In the middle of all of this, let’s throw in the fact that WP Engine had to move my web services to another IP address last week after their provider was hit with a DDOS attack. I was tasked with updating all 11 sites A Records in the network. I did and learned that one of my sites had no DNS records at all (Oy!), but was still resolving. Go figure.
I went back to WP Engine again to explain my dilemma again. Fortunately, I got in at 3 minutes to 9 pm Eastern time, just minutes before chat support closed up for the night. I gave one of WP Engine’s techs, Brian F., all the earlier detail. His head must have been spinning. But, he finally figured out that they had to manually force https on their end to enable the green padlock on all sites in my network.
Finally, it was over. After months of starts and stops and weeks of going back to it, getting distracted by family stuff and client work, I was able to sit down and go through everything once and for all. Problem solved.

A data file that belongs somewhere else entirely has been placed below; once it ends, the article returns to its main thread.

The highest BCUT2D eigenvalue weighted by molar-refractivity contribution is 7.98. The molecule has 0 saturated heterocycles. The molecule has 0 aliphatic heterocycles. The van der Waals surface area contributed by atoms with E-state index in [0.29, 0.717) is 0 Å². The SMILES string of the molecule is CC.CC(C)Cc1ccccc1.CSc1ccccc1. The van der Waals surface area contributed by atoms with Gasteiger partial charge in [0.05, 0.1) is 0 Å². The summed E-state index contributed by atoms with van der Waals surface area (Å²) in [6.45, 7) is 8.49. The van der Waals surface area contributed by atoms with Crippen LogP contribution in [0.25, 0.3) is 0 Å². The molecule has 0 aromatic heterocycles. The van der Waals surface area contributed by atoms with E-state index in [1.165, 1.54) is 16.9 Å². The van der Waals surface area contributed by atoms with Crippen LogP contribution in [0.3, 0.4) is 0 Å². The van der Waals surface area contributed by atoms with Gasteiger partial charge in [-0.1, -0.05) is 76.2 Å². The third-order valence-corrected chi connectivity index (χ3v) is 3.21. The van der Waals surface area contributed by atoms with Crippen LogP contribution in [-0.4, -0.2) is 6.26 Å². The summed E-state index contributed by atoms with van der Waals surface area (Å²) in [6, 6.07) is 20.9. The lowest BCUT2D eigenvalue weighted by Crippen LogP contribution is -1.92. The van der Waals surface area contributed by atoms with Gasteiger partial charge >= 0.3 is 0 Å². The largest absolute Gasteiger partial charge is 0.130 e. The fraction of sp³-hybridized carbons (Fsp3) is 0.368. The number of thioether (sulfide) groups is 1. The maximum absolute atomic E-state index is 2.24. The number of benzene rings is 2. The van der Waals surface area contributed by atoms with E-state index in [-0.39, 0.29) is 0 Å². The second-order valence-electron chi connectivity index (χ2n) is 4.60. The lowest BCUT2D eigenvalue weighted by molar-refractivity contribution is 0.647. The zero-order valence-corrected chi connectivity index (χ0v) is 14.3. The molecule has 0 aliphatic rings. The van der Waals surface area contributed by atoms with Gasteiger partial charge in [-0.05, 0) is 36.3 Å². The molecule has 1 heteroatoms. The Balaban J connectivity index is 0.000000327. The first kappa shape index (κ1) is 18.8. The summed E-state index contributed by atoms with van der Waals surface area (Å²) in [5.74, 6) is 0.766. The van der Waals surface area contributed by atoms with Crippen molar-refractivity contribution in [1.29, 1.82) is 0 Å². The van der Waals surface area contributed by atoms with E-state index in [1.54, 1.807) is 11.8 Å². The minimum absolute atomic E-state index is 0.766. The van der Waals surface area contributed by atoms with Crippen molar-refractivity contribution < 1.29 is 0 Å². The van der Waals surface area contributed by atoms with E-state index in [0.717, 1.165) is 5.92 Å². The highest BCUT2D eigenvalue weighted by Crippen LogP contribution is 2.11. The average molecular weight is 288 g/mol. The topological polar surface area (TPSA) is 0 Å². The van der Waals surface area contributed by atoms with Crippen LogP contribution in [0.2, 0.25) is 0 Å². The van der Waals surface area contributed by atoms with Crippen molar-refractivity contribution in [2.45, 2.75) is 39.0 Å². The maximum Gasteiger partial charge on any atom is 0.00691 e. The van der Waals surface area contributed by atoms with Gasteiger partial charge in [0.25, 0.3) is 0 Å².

While all the abovementioned things I did were important, Cloudflare did tell me in one response they were seeing WP Engine had the ability to do something on their end to fix this, but they didn’t say exactly what that was. With Universal SSL, WP Engine does not have to install a certificate. It’s a one-way call to WP Engine who do not have to confirm the request with an installed cert. What they didn’t say was that WP Engine has to manually force HTTPS. It wasn’t until Brian F. figured this out that the curse was finally over.
I did not use a Force HTTPS plugin, because I think WP Engine disallows a few of them. I don’t know that they would have worked anyway. I’m was happy to have WP Engine manually write that rule every for this instance and in the future. At any rate, the problem is resolved. On to the next issue.
I hope this helps someone not have to go through weeks of pain like I did to finally figure out that all WP Engine had to do was force HTTPS manually. That’s it. Problem solved.